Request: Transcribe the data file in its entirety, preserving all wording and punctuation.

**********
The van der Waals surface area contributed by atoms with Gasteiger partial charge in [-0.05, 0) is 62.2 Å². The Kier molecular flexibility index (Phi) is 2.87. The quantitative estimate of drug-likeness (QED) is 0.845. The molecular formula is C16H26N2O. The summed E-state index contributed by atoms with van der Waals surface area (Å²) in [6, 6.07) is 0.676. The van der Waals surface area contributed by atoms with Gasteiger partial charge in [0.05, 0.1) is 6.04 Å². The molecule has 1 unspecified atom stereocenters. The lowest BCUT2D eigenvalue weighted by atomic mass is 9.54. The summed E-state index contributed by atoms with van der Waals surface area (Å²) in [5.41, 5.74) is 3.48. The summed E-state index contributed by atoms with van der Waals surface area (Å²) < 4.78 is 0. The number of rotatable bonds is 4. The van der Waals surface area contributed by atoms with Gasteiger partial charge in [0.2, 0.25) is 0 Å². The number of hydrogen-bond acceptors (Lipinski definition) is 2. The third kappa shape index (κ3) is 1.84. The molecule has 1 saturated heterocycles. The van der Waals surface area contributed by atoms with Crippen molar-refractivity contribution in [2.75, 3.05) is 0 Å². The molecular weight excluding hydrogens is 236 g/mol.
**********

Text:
The van der Waals surface area contributed by atoms with Gasteiger partial charge in [-0.05, 0) is 62.2 Å². The Kier molecular flexibility index (Phi) is 2.87. The quantitative estimate of drug-likeness (QED) is 0.845. The molecular formula is C16H26N2O. The summed E-state index contributed by atoms with van der Waals surface area (Å²) in [6, 6.07) is 0.676. The van der Waals surface area contributed by atoms with Gasteiger partial charge in [0.05, 0.1) is 6.04 Å². The molecule has 1 unspecified atom stereocenters. The lowest BCUT2D eigenvalue weighted by atomic mass is 9.54. The summed E-state index contributed by atoms with van der Waals surface area (Å²) in [5.41, 5.74) is 3.48. The summed E-state index contributed by atoms with van der Waals surface area (Å²) < 4.78 is 0. The number of rotatable bonds is 4. The van der Waals surface area contributed by atoms with Gasteiger partial charge in [0.2, 0.25) is 0 Å². The number of hydrogen-bond acceptors (Lipinski definition) is 2. The third kappa shape index (κ3) is 1.84. The molecule has 1 saturated heterocycles. The van der Waals surface area contributed by atoms with Crippen molar-refractivity contribution in [2.75, 3.05) is 0 Å². The molecular weight excluding hydrogens is 236 g/mol.